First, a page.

Drug development has improved over recent decades, with refinements in analytical techniques, population pharmacokinetic–pharmacodynamic (PK–PD) modelling and simulation, and new biomarkers of efficacy and tolerability. Yet this progress has not yielded improvements in individualization of treatment and monitoring, owing to various obstacles: monitoring is complex and demanding, many monitoring procedures have been instituted without critical assessment of the underlying evidence and rationale, controlled clinical trials are sparse, monitoring procedures are poorly validated and both drug manufacturers and regulatory authorities take insufficient account of the importance of monitoring.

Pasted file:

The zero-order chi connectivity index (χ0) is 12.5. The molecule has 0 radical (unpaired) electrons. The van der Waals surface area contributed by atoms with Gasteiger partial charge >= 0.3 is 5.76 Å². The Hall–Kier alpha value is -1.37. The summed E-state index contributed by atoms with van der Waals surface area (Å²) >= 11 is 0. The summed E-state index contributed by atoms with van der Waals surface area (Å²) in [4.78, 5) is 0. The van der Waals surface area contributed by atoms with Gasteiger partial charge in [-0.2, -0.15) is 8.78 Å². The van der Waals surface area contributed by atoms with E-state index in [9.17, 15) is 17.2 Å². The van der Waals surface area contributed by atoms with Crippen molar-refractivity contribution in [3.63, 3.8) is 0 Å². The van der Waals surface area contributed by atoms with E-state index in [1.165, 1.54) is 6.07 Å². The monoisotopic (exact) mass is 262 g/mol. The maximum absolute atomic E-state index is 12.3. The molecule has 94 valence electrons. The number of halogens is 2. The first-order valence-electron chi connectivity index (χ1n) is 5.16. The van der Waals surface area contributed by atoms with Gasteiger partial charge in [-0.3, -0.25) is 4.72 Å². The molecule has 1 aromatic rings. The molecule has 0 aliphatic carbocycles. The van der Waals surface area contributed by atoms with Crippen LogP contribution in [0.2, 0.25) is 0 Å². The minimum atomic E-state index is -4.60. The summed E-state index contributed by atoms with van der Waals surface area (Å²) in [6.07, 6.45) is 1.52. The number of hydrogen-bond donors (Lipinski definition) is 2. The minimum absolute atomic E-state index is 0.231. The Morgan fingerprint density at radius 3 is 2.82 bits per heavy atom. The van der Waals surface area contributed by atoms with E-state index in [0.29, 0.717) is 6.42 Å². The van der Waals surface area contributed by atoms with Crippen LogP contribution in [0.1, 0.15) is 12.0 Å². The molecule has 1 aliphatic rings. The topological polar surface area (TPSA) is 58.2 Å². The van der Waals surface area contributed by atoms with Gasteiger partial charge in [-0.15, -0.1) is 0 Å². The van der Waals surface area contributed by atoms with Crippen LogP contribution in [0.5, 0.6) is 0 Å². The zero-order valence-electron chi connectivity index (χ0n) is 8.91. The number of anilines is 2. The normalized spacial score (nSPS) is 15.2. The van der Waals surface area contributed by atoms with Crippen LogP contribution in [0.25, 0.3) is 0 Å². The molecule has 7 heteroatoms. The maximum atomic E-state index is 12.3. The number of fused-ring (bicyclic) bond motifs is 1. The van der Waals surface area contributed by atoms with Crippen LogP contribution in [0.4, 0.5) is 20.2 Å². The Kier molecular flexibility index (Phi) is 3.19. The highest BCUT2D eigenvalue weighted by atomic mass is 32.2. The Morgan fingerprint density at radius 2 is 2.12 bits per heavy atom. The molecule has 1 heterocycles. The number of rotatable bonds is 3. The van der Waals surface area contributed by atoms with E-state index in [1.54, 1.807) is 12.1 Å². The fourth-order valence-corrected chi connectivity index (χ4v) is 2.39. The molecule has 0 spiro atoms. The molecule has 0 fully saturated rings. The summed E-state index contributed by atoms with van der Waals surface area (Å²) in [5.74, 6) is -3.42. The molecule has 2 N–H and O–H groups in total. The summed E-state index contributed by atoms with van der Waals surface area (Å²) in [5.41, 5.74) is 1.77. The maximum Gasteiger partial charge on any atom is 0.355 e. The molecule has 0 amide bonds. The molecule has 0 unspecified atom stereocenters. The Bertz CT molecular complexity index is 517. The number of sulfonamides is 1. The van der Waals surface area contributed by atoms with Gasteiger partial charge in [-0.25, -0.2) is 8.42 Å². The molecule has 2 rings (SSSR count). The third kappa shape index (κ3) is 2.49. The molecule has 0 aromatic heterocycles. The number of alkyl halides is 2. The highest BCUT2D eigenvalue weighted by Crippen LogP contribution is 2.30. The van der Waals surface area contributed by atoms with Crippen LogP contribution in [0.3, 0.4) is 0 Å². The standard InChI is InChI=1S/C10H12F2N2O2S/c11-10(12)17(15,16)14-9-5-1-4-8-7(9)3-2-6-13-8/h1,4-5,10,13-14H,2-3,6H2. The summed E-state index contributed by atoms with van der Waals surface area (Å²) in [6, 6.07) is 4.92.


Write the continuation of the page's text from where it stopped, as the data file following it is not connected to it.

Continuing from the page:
Drug concentration and effect data should be increasingly collected, analyzed, aggregated and disseminated in forms suitable for prescribers, along with efficient monitoring tools and evidence-based recommendations regarding their best use. PK–PD observations should be collected for both novel and established critical drugs and applied to observational data, in order to establish whether monitoring would be suitable. Methods for aggregating PK–PD data in systematic reviews should be devised.
Observational and intervention studies to evaluate monitoring procedures are needed. Miniaturized monitoring tests for delivery at the point of care should be developed and harnessed to closed-loop regulated drug delivery systems. Intelligent devices would enable unprecedented precision in the application of critical treatments, i.e. those with life-saving efficacy, narrow therapeutic margins and high interpatient variability.
Pharmaceutical companies, regulatory agencies and academic clinical pharmacologists share the responsibility of leading such developments, in order to ensure that patients obtain the greatest benefit and suffer the least harm from their medicines.